7) There are a number of sand types available to consumers to use in sand play pits/boxes. “Safe” play sand suppliers suggest that their sand (beach or river sand) is better for childrens play as it has been washed, screened and graded They state that most bagged sand is obtained from crushed quarry quartz which, may/may not also contain tremolite. Some scientists believe tremolite particles can cause cancer like other forms of asbestos to which humans are exposed.

8) There are very few long term studies that can provide a definitive answer as to whether children playing in sand may be exposed to carcinogenic substances (with so many variables i.e., what types of sand is it, were was it obtained, what is its composition, what are the concentrations of its components, what type of environment is the sand pit box in, how long is the child at play, etc.) One researcher, Dr. Michael Babich, a scientist at the Consumer Product Safety Commission who worked on a study that looked specifically at play sand and children's exposure to it suggests, ‘Researchers would have to follow children for a lifetime, and even then couldn't distinguish cancers from a crystalline silica exposure and those from other environmental exposures, like pollution.’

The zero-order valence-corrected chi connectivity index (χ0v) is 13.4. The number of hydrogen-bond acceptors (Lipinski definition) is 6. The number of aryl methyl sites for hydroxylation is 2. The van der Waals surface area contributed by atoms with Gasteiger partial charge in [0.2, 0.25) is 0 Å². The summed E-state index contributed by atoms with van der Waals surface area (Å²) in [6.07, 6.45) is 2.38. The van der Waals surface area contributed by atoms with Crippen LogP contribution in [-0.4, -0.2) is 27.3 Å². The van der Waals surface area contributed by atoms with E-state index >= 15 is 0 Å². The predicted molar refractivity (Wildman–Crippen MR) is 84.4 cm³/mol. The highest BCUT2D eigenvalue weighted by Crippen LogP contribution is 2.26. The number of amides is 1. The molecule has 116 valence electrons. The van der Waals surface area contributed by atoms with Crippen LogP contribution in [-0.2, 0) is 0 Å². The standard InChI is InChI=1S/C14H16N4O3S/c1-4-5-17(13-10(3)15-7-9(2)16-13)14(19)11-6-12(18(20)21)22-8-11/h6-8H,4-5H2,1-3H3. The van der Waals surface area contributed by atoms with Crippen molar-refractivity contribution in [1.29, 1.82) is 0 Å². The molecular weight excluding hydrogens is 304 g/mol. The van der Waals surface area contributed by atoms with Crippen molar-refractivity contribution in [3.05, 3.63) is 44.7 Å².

9) Simple safety protocols for sand play would be: 
· Make sure that the sandboxes children come in contact with in all early childhood settings are outdoors. 
· Keep sandboxes damp (not necessarily wet), to keep any dust down. This step is especially important in arid climates. 
· Be aware as to the source of the play sand you intend to use. Do not use bagged play sand that has been derived from crushed quarry quartz. Purchase River or Beach sand that has been washed and screened/graded. 
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Silicosis, also known as Potter's rot, is a form of occupational lung disease caused by inhalation of crystalline silica dust, and is marked by inflammation and scarring in forms of nodular lesions in the upper lobes of the lungs. Silica occurs in 3 forms: crystalline, microcrystalline (or cryptocrystalline) and amorphous (non-crystalline). 

Silicosis is due to deposition of fine respirable dust (less than 10 micrometers in diameter) containing crystalline silicon dioxide. While crystalline silica is a known human carcinogen, the amount of exposure is a factor. Chronic simple silicosis usually results from long-term exposure, 10 years or more, to high concentrations of respirable silica dust. Accelerated silicosis usually occurs after 5–10 years of exposure to higher concentrations of silica dust. Acute silicosis is known to develop after few weeks to 5 years of exposure to high concentrations of respirable silica dust.